Pathophysiology of Sepsis

Posted by e-Medical PPT Sunday, September 12, 2010

Sepsis is a serious medical condition that is characterized systemic inflammatory response syndrome or SIRS and the presence of infection. The body may develop this inflammatory response by the immune system to micro-orgaisms in the blood, urine, lungs, skin, or other tissues.Septicemia is a related but deprecated medical term referring to the presence of pathogenic organisms in the bloodstream, leading to sepsis.
Severe sepsis occurs when sepsis leads to organ dysfunction, hypotension, or hypoperfusion to one or more organs.Sepsis can lead to septic shock, multiple organ dysfunction syndrome (MODS), and death. Organ dysfunction results from sepsis-induced hypotension and disseminated intravascular coagulation, among other things.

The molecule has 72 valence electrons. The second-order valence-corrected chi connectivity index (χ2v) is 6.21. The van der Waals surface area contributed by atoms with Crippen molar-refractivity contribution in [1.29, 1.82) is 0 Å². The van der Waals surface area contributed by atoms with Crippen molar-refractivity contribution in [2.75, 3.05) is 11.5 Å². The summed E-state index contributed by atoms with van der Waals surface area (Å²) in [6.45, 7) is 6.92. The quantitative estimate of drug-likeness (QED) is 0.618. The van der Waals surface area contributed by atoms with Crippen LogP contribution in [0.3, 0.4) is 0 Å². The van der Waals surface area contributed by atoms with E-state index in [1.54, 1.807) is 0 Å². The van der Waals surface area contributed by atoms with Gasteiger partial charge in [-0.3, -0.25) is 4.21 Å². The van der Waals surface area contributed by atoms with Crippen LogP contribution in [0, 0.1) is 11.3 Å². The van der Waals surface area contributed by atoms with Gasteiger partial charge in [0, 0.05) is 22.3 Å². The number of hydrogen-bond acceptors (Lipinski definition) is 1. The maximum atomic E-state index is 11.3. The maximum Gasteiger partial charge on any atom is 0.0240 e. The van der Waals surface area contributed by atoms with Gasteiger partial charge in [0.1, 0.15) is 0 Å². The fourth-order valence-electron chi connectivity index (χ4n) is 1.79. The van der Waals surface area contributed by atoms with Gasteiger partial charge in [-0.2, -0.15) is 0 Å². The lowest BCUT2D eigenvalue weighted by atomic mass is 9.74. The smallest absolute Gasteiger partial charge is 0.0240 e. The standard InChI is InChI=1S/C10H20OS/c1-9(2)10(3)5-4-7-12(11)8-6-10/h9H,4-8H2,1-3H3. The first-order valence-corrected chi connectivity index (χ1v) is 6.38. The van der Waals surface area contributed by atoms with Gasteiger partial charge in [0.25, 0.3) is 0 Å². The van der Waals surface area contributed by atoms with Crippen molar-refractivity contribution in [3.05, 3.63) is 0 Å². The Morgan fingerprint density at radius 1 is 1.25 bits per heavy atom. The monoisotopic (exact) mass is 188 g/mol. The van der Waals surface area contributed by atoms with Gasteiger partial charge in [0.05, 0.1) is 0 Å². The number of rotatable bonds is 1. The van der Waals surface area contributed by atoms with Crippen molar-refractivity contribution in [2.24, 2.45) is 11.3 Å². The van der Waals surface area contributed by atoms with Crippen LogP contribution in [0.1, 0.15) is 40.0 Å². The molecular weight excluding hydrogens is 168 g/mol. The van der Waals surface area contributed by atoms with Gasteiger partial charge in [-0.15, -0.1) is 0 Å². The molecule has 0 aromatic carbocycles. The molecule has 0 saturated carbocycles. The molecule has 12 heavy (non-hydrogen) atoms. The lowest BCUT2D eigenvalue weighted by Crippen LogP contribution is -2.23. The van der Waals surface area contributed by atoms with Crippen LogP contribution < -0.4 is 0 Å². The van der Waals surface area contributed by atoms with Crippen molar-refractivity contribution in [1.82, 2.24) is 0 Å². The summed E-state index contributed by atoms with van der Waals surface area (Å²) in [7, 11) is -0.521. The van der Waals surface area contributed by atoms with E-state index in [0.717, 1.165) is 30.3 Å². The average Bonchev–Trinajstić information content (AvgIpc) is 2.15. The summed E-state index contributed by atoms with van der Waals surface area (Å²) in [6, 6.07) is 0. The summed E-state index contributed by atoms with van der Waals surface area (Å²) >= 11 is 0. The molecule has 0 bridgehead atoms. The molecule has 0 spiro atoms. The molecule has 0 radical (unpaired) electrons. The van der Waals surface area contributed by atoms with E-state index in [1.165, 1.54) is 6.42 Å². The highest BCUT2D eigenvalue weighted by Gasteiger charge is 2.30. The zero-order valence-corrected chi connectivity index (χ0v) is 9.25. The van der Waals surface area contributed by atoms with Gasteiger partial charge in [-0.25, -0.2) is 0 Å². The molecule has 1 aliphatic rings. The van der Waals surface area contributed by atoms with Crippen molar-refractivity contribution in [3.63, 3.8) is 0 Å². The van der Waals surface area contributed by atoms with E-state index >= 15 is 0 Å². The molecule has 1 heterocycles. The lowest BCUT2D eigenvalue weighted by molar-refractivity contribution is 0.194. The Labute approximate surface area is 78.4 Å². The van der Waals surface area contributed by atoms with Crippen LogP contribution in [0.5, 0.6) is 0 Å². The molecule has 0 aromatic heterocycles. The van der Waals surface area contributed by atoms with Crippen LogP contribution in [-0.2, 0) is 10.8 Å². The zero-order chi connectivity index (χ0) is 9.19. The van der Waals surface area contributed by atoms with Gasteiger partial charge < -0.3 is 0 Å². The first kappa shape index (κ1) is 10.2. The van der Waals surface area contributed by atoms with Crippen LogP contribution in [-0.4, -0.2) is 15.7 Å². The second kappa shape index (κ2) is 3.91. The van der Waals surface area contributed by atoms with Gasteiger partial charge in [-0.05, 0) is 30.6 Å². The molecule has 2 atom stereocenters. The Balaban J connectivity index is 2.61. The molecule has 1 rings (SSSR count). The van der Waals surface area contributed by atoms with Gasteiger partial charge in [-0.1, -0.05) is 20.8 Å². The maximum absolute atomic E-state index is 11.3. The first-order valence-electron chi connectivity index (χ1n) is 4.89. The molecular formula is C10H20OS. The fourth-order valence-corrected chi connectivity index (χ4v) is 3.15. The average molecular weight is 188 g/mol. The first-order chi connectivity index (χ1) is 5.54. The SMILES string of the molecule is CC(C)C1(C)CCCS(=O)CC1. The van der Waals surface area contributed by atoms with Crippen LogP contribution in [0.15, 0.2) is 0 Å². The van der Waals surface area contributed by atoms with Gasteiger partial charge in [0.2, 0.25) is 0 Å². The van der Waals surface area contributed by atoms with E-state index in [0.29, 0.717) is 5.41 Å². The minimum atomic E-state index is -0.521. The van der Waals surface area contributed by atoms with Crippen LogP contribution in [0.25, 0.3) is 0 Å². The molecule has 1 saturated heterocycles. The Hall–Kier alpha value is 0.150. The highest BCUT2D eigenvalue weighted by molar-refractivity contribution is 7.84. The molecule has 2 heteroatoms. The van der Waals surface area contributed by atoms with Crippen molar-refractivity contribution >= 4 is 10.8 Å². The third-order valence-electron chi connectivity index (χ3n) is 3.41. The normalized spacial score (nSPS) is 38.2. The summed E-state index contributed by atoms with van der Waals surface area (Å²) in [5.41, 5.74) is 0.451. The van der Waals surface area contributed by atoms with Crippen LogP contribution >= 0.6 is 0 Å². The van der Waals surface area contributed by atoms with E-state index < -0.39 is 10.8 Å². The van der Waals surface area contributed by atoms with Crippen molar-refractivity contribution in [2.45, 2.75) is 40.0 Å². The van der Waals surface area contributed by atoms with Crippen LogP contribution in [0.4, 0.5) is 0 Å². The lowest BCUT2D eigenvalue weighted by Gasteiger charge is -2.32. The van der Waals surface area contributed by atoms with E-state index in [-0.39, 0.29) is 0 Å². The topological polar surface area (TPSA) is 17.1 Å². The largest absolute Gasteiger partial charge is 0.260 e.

In addition to symptoms related to the provoking infection, sepsis is characterized by presence of acute inflammation present throughout the entire body, and is, therefore, frequently associated with fever and leukocytosis or low white blood cell count(leukopenia).
Sepsis is usually treated in the intensive care unit with intravenous fluids and antibiotics. If fluid replacement is insufficient to maintain blood pressure, specific vasopressor medications can be used. Mechanical ventilation and dialysis may be needed to support the function of the lungs and kidneys, respectively. To guide therapy, a central venous catheter and an arterial catheter may be placed. Sepsis patients require preventive measures for deep vein thrombosis, stress ulcers and pressure ulcers, unless other conditions prevent this. 

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